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Age, preoperative size predicted subclinical spread of melanoma in situ treated with Mohs’ surgery

NEW YORK — In this video, Thuzar M. Shin, MD, PhD, presented data which indicated that a patient’s age and the preoperative size of lesions may help predict subclinical spread of melanoma in situ treated with Mohs’ micrographic surgery.

Shin and colleagues from the department of dermatology at the Hospital of the University of Pennsylvania in Philadelphia, aimed to create a prediction model for subclinical spread of melanoma in situ by assessing the clinical and pathologic factors associated with the requirement for two or more stages of microscopic clearance by Mohs’ micrographic surgery.

Results of univariate analysis showed age, preoperative size, recurrent status and lesion location on the head and neck were associated with a higher likelihood of needing two or more stages of MMS to obtain tumor-free margins. More than half (53%) of patients with recurrent lesions required two or more MMS stages to obtain tumor-free margins compared with 28.5% of patients with primary lesions.

NEW YORK — In this video, Thuzar M. Shin, MD, PhD, presented data which indicated that a patient’s age and the preoperative size of lesions may help predict subclinical spread of melanoma in situ treated with Mohs’ micrographic surgery.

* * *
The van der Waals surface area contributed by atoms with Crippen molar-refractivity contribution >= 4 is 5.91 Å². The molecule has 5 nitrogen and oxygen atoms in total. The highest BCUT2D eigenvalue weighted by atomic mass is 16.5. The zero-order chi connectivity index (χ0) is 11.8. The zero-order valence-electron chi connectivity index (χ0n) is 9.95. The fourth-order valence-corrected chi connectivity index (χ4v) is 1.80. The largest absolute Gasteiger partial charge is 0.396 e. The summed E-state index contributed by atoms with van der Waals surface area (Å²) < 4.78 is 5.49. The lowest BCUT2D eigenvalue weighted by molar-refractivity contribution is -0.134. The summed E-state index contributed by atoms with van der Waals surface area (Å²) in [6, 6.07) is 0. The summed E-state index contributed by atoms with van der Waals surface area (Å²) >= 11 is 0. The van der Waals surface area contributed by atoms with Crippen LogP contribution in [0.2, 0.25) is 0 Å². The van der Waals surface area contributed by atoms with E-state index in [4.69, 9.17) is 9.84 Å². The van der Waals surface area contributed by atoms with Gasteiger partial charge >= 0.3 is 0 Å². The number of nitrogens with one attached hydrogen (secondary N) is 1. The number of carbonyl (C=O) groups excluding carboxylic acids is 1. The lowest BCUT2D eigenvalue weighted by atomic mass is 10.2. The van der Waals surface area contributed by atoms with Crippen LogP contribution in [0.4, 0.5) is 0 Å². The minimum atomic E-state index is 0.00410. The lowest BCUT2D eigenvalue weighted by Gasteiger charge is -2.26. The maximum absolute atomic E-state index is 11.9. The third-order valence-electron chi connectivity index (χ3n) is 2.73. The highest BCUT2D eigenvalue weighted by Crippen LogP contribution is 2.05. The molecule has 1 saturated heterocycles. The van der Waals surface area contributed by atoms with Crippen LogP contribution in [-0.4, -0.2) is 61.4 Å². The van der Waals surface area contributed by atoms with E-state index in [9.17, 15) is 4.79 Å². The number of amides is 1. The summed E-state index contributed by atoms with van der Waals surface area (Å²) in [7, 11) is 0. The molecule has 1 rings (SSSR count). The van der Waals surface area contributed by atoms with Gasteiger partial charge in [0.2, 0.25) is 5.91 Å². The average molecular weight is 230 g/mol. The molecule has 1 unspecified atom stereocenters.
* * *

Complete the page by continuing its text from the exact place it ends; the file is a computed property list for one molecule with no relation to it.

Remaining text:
Shin and colleagues from the department of dermatology at the Hospital of the University of Pennsylvania in Philadelphia, aimed to create a prediction model for subclinical spread of melanoma in situ by assessing the clinical and pathologic factors associated with the requirement for two or more stages of microscopic clearance by Mohs’ micrographic surgery.

Results of univariate analysis showed age, preoperative size, recurrent status and lesion location on the head and neck were associated with a higher likelihood of needing two or more stages of MMS to obtain tumor-free margins. More than half (53%) of patients with recurrent lesions required two or more MMS stages to obtain tumor-free margins compared with 28.5% of patients with primary lesions.

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